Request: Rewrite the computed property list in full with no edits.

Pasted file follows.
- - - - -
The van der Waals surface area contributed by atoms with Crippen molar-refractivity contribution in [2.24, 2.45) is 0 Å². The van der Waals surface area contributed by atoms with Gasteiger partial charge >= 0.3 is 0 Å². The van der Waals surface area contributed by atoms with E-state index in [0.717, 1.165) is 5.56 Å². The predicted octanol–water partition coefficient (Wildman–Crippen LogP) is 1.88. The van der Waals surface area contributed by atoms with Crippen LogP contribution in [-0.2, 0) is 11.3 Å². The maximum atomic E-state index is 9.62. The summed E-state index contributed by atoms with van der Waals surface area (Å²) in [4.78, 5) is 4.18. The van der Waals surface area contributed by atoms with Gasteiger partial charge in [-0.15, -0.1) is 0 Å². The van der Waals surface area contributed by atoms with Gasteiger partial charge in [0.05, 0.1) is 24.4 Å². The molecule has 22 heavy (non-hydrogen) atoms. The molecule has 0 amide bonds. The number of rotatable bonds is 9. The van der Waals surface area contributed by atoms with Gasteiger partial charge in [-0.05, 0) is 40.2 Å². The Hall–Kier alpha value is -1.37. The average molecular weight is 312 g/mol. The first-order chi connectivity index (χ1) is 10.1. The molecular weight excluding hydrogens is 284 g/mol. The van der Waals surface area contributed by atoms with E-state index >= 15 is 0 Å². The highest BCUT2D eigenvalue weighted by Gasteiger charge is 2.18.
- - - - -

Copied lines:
The van der Waals surface area contributed by atoms with Crippen molar-refractivity contribution in [2.24, 2.45) is 0 Å². The van der Waals surface area contributed by atoms with Gasteiger partial charge >= 0.3 is 0 Å². The van der Waals surface area contributed by atoms with E-state index in [0.717, 1.165) is 5.56 Å². The predicted octanol–water partition coefficient (Wildman–Crippen LogP) is 1.88. The van der Waals surface area contributed by atoms with Crippen LogP contribution in [-0.2, 0) is 11.3 Å². The maximum atomic E-state index is 9.62. The summed E-state index contributed by atoms with van der Waals surface area (Å²) in [4.78, 5) is 4.18. The van der Waals surface area contributed by atoms with Gasteiger partial charge in [-0.15, -0.1) is 0 Å². The van der Waals surface area contributed by atoms with Gasteiger partial charge in [0.05, 0.1) is 24.4 Å². The molecule has 22 heavy (non-hydrogen) atoms. The molecule has 0 amide bonds. The number of rotatable bonds is 9. The van der Waals surface area contributed by atoms with Gasteiger partial charge in [-0.05, 0) is 40.2 Å². The Hall–Kier alpha value is -1.37. The average molecular weight is 312 g/mol. The first-order chi connectivity index (χ1) is 10.1. The molecular weight excluding hydrogens is 284 g/mol. The van der Waals surface area contributed by atoms with E-state index >= 15 is 0 Å². The highest BCUT2D eigenvalue weighted by Gasteiger charge is 2.18.